Neoplasia associated with papillomavirus infection often contains no histological or immunohistochemical evidence of papillomavirus infection and evidence of papillomavirus involvement is derived from observations of progression from a papilloma to a neoplasm or from molecular detection of papillomavirus DNA within the neoplasm.7, 20 Due to the ubiquitous nature of papillomaviruses it can be hard to differentiate between the papillomavirus causing neoplastic transformation of infected cells and the papillomavirus being an ‘innocent bystander’ present within the lesion, but not influencing neoplastic transformation of the cells.22
Table 1 Summary of papillomaviruses and their predominant associated lesions. It should be noted that not all papillomavirus types within a genus will cause all associated lesions listed. For example, bovine papillomavirus (BPV) -4 is the only Xipapillomavirus type associated with oesophageal papillomas in cattle. OaPV, Ovis aries papillomavirus; EcPV, Equus caballus papillomavirus; SsPV, Sus scrofa papillomavirus; CPV, Canis familiaris papillomavirus, FcaPV, Felis catus papillomavirus;
Predominant associated lesions
Cattle and water buffalo
BPV-1, -2, -13, -14
BPV-3, -4, -6, -10, -11, -12
Cutaneous squamous cell carcinoma
No associated lesions
EcPV-2, -4, -5
EcPV-3, -6, -7
BPV-1, -2, -13
No associated lesions
CPV-2, -7, -13, -17, -19
CPV-3, -4, -5, -8, -9, -10, -11, -12, -14, -15, -16
Viral pigmented plaque
Viral plaque/bowenoid in situ carcinoma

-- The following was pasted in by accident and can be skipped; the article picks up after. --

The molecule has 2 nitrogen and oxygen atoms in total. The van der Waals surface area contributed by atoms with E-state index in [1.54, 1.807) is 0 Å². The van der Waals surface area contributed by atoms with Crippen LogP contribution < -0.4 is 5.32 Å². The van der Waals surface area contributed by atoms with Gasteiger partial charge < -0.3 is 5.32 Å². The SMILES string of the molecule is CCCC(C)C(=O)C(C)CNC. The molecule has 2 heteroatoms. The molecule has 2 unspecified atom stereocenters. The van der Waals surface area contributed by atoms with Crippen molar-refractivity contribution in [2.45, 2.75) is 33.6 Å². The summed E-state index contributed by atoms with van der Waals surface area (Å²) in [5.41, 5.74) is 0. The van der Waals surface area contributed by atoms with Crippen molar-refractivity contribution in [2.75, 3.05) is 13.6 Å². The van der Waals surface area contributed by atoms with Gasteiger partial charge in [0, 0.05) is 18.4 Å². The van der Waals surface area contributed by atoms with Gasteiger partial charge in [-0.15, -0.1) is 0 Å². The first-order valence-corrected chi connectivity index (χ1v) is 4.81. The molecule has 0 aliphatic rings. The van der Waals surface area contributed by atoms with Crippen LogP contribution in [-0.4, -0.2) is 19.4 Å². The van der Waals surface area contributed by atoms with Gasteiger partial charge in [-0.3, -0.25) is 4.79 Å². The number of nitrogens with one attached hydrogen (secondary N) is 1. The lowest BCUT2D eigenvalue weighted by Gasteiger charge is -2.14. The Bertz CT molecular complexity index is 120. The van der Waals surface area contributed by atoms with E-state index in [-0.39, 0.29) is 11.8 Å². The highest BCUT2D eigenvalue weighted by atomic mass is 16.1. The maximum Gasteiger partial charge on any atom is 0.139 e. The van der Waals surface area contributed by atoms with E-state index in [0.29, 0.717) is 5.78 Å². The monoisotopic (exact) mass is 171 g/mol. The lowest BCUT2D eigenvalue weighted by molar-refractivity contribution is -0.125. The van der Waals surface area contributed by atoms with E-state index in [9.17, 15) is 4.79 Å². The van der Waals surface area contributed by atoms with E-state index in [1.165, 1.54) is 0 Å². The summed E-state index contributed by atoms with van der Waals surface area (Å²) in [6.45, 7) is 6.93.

Viral plaque/bowenoid in situ carcinoma
* These cancers are strongly influenced by co-factors and the precise role of the papillomavirus in cancer development is currently unclear.
Figure 2 Unrooted maximum likelihood phylogeny based on a 2965 bp concatenated nucleotide alignment of E1, E2, L1 and L2 ORF sequence 70 papillomavirus types of different species and genera. Accession numbers for the sequences used are included. Abbreviations used include human papillomavirus, HPV; Mesocricetus auratus papillomavirus (Hamster oral papillomavirus), MaPV; Micromys minutus papillomavirus (old harvest mouse papillomavirus), MmPV; Mus musculus papillomavirus, MmuPV; Mastomys coucha papillomavirus, McPV; Apodermus sylvaticus papillomavirus, AsPV; Canine papillomavirus, CPV; Bovine papillomavirus, BPV; Phocoena spinipinnis papillomavirus, PhsPV; Bettongia penicillata papillomavirus, BpPV; Macaca fascicularis papillomavirus, MfPV; Macaca mulatta papillomavirus, RPV; Felis catus papillomavirus, FcaPV; Equus caballus papillomavirus, EcPV; Multimammate rat papillomavirus, MnPV; Psittacus erithacus timneh papillomavirus, PePV; Fringilla coelebs papillomavirus, FcPV; Ovis aries papillomavirus, OaPV, Odocoileus virginianus papillomavirus, OvPV; Alces alces papillomavirus, AaPV; Oryctolagus cuniculus papillomavirus (Rabbit oral papillomavirus), OcPV; Sylvilagus floridanus papillomavirus (Cottontail rabbit (Shope) papillomavirus), SfPV. The papillomavirus genera are also listed. Internal branches are coloured based on inferred bootstrap support values, as determined by 1000 replicates usin RAxML. The scale bar indicates the genetic distance (nucleotide substitutions per site). Figure from Munday JS et al. Veterinary Microbiology 2017, 207:50-55 (with permission).